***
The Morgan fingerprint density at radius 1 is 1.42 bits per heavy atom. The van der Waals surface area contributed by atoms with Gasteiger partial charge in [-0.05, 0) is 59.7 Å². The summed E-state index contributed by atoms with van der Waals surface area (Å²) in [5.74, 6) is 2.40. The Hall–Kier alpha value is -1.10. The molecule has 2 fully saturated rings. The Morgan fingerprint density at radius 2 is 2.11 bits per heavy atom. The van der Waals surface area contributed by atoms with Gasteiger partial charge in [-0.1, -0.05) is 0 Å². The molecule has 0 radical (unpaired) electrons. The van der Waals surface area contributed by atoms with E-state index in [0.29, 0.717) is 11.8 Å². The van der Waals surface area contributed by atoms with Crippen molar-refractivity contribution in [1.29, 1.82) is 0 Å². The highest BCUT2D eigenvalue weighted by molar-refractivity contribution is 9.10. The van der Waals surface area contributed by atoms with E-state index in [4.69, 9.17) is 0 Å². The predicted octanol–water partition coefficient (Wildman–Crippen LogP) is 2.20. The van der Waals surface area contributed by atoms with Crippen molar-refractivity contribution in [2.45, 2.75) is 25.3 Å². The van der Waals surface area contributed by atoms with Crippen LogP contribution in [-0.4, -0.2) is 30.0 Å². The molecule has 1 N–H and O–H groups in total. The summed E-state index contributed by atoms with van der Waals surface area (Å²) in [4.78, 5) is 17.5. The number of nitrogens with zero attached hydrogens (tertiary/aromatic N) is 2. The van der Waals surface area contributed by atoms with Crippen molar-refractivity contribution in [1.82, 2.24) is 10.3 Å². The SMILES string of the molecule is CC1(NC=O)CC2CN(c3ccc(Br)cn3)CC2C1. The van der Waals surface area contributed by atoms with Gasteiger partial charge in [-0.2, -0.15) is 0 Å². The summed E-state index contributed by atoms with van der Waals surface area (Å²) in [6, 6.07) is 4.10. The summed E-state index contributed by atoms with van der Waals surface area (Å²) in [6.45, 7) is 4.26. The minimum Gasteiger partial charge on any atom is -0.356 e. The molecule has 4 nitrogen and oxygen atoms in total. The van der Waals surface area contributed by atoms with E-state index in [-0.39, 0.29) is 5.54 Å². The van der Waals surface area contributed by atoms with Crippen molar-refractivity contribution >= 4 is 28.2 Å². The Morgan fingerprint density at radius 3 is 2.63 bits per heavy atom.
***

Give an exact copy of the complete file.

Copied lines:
The Morgan fingerprint density at radius 1 is 1.42 bits per heavy atom. The van der Waals surface area contributed by atoms with Gasteiger partial charge in [-0.05, 0) is 59.7 Å². The summed E-state index contributed by atoms with van der Waals surface area (Å²) in [5.74, 6) is 2.40. The Hall–Kier alpha value is -1.10. The molecule has 2 fully saturated rings. The Morgan fingerprint density at radius 2 is 2.11 bits per heavy atom. The van der Waals surface area contributed by atoms with Gasteiger partial charge in [-0.1, -0.05) is 0 Å². The molecule has 0 radical (unpaired) electrons. The van der Waals surface area contributed by atoms with E-state index in [0.29, 0.717) is 11.8 Å². The van der Waals surface area contributed by atoms with Crippen molar-refractivity contribution in [1.29, 1.82) is 0 Å². The highest BCUT2D eigenvalue weighted by molar-refractivity contribution is 9.10. The van der Waals surface area contributed by atoms with E-state index in [4.69, 9.17) is 0 Å². The predicted octanol–water partition coefficient (Wildman–Crippen LogP) is 2.20. The van der Waals surface area contributed by atoms with Crippen molar-refractivity contribution in [2.45, 2.75) is 25.3 Å². The van der Waals surface area contributed by atoms with Crippen LogP contribution in [-0.4, -0.2) is 30.0 Å². The molecule has 1 N–H and O–H groups in total. The summed E-state index contributed by atoms with van der Waals surface area (Å²) in [4.78, 5) is 17.5. The number of nitrogens with zero attached hydrogens (tertiary/aromatic N) is 2. The van der Waals surface area contributed by atoms with Crippen molar-refractivity contribution in [1.82, 2.24) is 10.3 Å². The SMILES string of the molecule is CC1(NC=O)CC2CN(c3ccc(Br)cn3)CC2C1. The van der Waals surface area contributed by atoms with Gasteiger partial charge in [-0.2, -0.15) is 0 Å². The summed E-state index contributed by atoms with van der Waals surface area (Å²) in [6, 6.07) is 4.10. The summed E-state index contributed by atoms with van der Waals surface area (Å²) in [6.45, 7) is 4.26. The minimum Gasteiger partial charge on any atom is -0.356 e. The molecule has 4 nitrogen and oxygen atoms in total. The van der Waals surface area contributed by atoms with E-state index in [-0.39, 0.29) is 5.54 Å². The van der Waals surface area contributed by atoms with Crippen molar-refractivity contribution >= 4 is 28.2 Å². The Morgan fingerprint density at radius 3 is 2.63 bits per heavy atom.